It’s important to remember that marketing and advertising can help a business thrive by taking “story” seriously, as explained in this 2018 paper, Beyond Advertising Narratives: Josefinas and their storytelling products, by Liliana Dias and Patrícia Dias.

The authors detail how some brands, especially Josefinas (a mid-level luxury shoe brand), because very profitable when it took storytelling beyond the simple context of an ad, and built “product narratives” into each new line of shoe.

Of particular note, CEO Filipa Júlio noticed that her company’s profile (along with consumer demand for its products) leapt when she shared the story behind a particular product range:

In 2014, Josefinas started to be featured in international blogs and fashion magazines, and the CEO decided to capitalize on this media attention by launching new products: the model Moscow and the line “Winter Wonderland”. Filipa Júlio thought it was interesting to share the “story” behind each product, and these campaigns feature the universes of the Moscow ballet and of Lewis Carroll’s Alice in Wonderland as the designer’s inspirations for these products.
The brand soon realized that fans and consumers related to these universes, identified with characters and lifestyles, and appropriated the products as ways of expressing their identities or adding a little fantasy to their daily lives.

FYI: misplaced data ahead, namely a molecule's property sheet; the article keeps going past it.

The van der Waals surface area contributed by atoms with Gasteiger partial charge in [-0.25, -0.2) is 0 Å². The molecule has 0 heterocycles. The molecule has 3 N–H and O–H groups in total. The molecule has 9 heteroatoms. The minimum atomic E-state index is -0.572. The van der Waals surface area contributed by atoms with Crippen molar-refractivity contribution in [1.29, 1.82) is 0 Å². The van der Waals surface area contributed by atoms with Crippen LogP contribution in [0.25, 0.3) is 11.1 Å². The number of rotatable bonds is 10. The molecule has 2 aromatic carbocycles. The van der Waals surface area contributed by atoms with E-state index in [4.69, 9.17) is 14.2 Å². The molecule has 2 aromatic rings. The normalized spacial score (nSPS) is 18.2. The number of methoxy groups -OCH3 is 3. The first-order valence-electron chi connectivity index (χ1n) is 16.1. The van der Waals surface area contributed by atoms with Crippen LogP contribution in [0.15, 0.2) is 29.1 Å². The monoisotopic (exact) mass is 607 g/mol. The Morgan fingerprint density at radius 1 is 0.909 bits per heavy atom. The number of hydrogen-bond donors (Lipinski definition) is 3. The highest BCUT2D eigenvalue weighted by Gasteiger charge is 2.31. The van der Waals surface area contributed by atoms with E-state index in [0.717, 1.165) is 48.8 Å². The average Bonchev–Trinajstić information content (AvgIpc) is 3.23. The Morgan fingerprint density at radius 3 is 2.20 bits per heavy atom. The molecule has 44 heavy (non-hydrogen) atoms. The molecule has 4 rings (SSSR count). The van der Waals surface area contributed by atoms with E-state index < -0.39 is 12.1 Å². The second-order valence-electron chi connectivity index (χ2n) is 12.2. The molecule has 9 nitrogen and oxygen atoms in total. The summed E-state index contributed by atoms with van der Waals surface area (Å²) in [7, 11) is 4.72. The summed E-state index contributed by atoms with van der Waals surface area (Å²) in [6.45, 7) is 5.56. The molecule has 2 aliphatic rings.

My experience with The Final Overs has surprised me. I am not a gamer but there’s something about the story of my hero’s journey in this game that has captured my imagination, much in the way that Josefinas’ customers have held new lines of shoes in deeper ways because they’re aware of the narrative that’s inspired each story.

A hat-trick of business and marketing insights from cricket

In closing, let’s summarise this “hat-trick” of business and marketing ideas from cricket.

  • Firstly, we need to adopt a mindset of grit and determination to ensure we endure through the good and bad experiences that lie before us.
  • Secondly, we can steer ourselves towards better outcomes if we have SMART goals in place so that we can edge forward, bit by bit, with small triumphs and/or corrections along the way.
  • And, thirdly, we would do well to reflect upon and try to distil the “product narrative” or “business narrative” that captures the essence of what we’re doing, and its why.

Internally, a sense of narrative helps us face up to each new “delivery” every day. Publicly, beginning to share “stories” about your products/services/organisation can help potential clients, customers, and advocates feel more connected to you and understand the value you bring to the community at a deeper and more engaging level.

The net result will be having an enterprise people are more likely to talk about. And as Oscar Wilde reminds us, there’s only one thing worse than being talked about and that’s NOT being talked about.

And at the time of publishing, we can offer you two hours of consultation free of charge, thanks to a special government program. We could use that time to help unlock your story or start mapping some goals. Enquire and enrol here for our free, two-hour mentoring program.